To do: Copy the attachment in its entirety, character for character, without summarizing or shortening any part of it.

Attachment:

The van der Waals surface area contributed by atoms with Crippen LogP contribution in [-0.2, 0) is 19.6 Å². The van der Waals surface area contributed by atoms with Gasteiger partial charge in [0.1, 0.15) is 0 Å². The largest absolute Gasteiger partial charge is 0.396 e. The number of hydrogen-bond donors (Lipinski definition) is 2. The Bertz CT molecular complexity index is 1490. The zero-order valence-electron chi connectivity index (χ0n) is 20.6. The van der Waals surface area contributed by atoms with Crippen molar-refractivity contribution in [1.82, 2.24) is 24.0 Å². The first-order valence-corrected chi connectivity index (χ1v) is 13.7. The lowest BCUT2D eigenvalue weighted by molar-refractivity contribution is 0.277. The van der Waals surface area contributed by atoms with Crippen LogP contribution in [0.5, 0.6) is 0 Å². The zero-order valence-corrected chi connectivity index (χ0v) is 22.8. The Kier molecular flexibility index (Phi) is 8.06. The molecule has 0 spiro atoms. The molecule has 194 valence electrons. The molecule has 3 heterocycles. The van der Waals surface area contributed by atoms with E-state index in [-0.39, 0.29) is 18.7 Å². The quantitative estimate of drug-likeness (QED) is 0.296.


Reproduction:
The van der Waals surface area contributed by atoms with Crippen LogP contribution in [-0.2, 0) is 19.6 Å². The van der Waals surface area contributed by atoms with Gasteiger partial charge in [0.1, 0.15) is 0 Å². The largest absolute Gasteiger partial charge is 0.396 e. The number of hydrogen-bond donors (Lipinski definition) is 2. The Bertz CT molecular complexity index is 1490. The zero-order valence-electron chi connectivity index (χ0n) is 20.6. The van der Waals surface area contributed by atoms with Crippen molar-refractivity contribution in [1.82, 2.24) is 24.0 Å². The first-order valence-corrected chi connectivity index (χ1v) is 13.7. The lowest BCUT2D eigenvalue weighted by molar-refractivity contribution is 0.277. The van der Waals surface area contributed by atoms with Crippen LogP contribution in [0.5, 0.6) is 0 Å². The zero-order valence-corrected chi connectivity index (χ0v) is 22.8. The Kier molecular flexibility index (Phi) is 8.06. The molecule has 0 spiro atoms. The molecule has 194 valence electrons. The molecule has 3 heterocycles. The van der Waals surface area contributed by atoms with E-state index in [-0.39, 0.29) is 18.7 Å². The quantitative estimate of drug-likeness (QED) is 0.296.